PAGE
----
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Quote:
Originally Posted by hustler905 View Post
Sure I see a similarity but there's a lot more to a tire than tread style.

Rubber attributes (i.e. durometer, rebound speed, what components go into it)
Casing construction
Siping/grooving
Thanks for reading my post. (Had you actually read my post, you'd have seen that I already said this.)

Quote:
Originally Posted by tjkj2002 View Post
Most of those are made by the same parent company,just different name brands on the sidewall.Can't count the treadwrights as they are re-treads which are a direct copy of another company's tread designs(guard dog and old style MT/R's).

Oh and the old style MT/R's are not MT tires,not what the "MT" stands for.
Just because a company may provide manufacturing facilities/services for another company doesn't mean they're a parent company. Some of my list are subsidiaries, but if you look into it, you'll find most of these companies stand alone at least as far as design goes if not all the way through manufacturing as well.

Nitto (Toyo), Mickey Thompson (Cooper), Mastercraft (Cooper), Firestone (Bridgestone) and Dunlop (Goodyear) are the only subsidiaries on this list whose parents ALSO appear on this list. Kanati is owned by GBC Motorsports, but there are no comparable Greenball tires. The rest of the list are either parent or independent companies. Despite ownership, you can see how the subsidiaries' designs tend not to be identical to their parents'; they are not just the same tread on a different sidewall. Treadwright's Guard Dog may simply be them buying the old MTR design off of GY, but it is slightly different; nonetheless, Treadwright does also create their own designs, and the Claw is one of them.

MT/Rs are still classified as MT tires. They're not highway tires; they're not touring tires; they're not street performance tires; they're not winter/snow tires; they're not AT tires; they are MT tires.
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Unread 08-24-2013, 09:54 AM   #8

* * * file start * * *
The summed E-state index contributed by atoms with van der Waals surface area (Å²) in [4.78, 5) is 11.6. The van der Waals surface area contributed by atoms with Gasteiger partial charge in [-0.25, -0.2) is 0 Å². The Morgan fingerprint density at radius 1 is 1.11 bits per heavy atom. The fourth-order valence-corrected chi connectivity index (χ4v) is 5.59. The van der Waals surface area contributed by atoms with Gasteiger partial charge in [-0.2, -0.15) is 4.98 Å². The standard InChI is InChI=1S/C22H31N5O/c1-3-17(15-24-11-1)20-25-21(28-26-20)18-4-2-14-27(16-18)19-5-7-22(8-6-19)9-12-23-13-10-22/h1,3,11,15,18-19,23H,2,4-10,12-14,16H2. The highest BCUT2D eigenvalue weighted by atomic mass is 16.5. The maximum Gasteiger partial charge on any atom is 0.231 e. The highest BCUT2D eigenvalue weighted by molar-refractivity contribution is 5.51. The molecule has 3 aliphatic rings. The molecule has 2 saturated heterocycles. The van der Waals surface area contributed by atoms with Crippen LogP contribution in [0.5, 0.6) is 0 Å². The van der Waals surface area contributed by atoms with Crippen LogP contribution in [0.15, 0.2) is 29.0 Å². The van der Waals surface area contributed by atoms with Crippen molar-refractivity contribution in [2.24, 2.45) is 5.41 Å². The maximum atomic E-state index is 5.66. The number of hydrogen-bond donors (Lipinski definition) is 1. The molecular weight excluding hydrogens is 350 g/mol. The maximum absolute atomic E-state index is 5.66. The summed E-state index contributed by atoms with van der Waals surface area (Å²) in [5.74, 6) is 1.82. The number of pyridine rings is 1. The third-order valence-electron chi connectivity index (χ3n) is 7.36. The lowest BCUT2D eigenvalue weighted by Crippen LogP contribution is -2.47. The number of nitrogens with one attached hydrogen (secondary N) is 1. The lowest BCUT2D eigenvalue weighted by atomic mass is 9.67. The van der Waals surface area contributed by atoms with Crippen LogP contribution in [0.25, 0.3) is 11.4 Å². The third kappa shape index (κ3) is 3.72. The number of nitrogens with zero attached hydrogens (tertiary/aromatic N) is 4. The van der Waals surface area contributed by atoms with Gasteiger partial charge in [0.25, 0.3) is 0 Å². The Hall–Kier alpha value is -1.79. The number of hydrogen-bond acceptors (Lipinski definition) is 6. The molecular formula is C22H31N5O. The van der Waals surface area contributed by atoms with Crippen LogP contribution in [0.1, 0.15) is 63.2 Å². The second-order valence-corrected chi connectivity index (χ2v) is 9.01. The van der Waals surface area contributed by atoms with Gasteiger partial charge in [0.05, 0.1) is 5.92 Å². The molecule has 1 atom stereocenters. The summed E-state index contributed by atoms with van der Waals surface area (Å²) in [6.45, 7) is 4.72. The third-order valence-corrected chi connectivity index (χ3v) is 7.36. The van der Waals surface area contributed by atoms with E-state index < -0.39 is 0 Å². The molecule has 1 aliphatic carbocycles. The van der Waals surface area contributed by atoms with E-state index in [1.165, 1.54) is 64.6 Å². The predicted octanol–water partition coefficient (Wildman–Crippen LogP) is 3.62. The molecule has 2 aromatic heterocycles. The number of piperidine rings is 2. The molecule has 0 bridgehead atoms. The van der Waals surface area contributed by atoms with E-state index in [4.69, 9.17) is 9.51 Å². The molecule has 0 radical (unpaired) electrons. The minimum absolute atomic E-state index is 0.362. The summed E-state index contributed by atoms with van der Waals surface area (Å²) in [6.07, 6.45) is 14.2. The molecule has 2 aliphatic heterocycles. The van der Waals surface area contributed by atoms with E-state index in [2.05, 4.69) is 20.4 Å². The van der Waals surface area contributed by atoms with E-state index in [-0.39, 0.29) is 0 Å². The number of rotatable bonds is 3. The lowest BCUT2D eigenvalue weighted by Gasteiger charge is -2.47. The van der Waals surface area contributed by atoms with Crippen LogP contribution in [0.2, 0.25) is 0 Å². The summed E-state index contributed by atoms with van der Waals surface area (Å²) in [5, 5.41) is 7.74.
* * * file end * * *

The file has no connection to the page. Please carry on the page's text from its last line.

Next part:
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Originally Posted by mschi772 View Post
Thanks for reading my post. (Had you actually read my post, you'd have seen that I already said this.)
Oh, I read it. I thought it was worth mentioning again.

Skipping those differences between tires is akin to saying "These tires are all the same - round and black. What gives?"
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Unread 08-24-2013, 10:13 AM   #9
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Quote:
Originally Posted by hustler905 View Post
Oh, I read it. I thought it was worth mentioning again.

Skipping those differences between tires is akin to saying "These tires are all the same - round and black. What gives?"
No, it's more akin to saying, "Of all the tread patterns that are in use or ever have been in use, this style has been around a long time and is very common. What gives?"

Ugh, lately people seem to be more interested in winning arguments, being right, and one-upping each other than just having a discussion. Especially in a tire forum, virtually everything worth knowing is known already. 90% of what goes on around here is people asking the same questions that have been asked hundreds of times before. I figured I'd just open a topic up with some questions that aren't so common for a little dialog for anyone interested in chewing on an idea or two. This isn't a perfect thread, but at least it's different and [I thought] leaves plenty of room for discussion. I guess I was foolish since it's beginning to look like it'll just be scoffs and criticisms. I'll make sure that the next time I make a thread it'll be to ask how big a tire I can fit under a stock TJ .
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Unread 08-24-2013, 10:44 AM   #10
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Originally Posted by mschi772 View Post
I'll make sure that the next time I make a thread it'll be to ask how big a tire I can fit under a stock TJ .
C'mon now - if you wanted a lot of response, dig into the forum classics and pose a question such as "Rubi 44 front vs. HP30" or the always repetitive "Why shouldn't I upgrade my D35?"

Why is this general tread pattern a go-to for tire manufacturers?

It's recognizable. People don't always "get" different and are hesitant to buy what they don't know.

It's a reasonably well performing design. Wide side paddles are good in the mud. Comma shaped centre blocks mechanically grip all kinds of shapes of surface debris. A lack of circumferential grooves mean the tire is less likely to follow cracks along the road surface, and runs quiet. Fairly large tread blocks can be grooved or siped without chunking or feathering.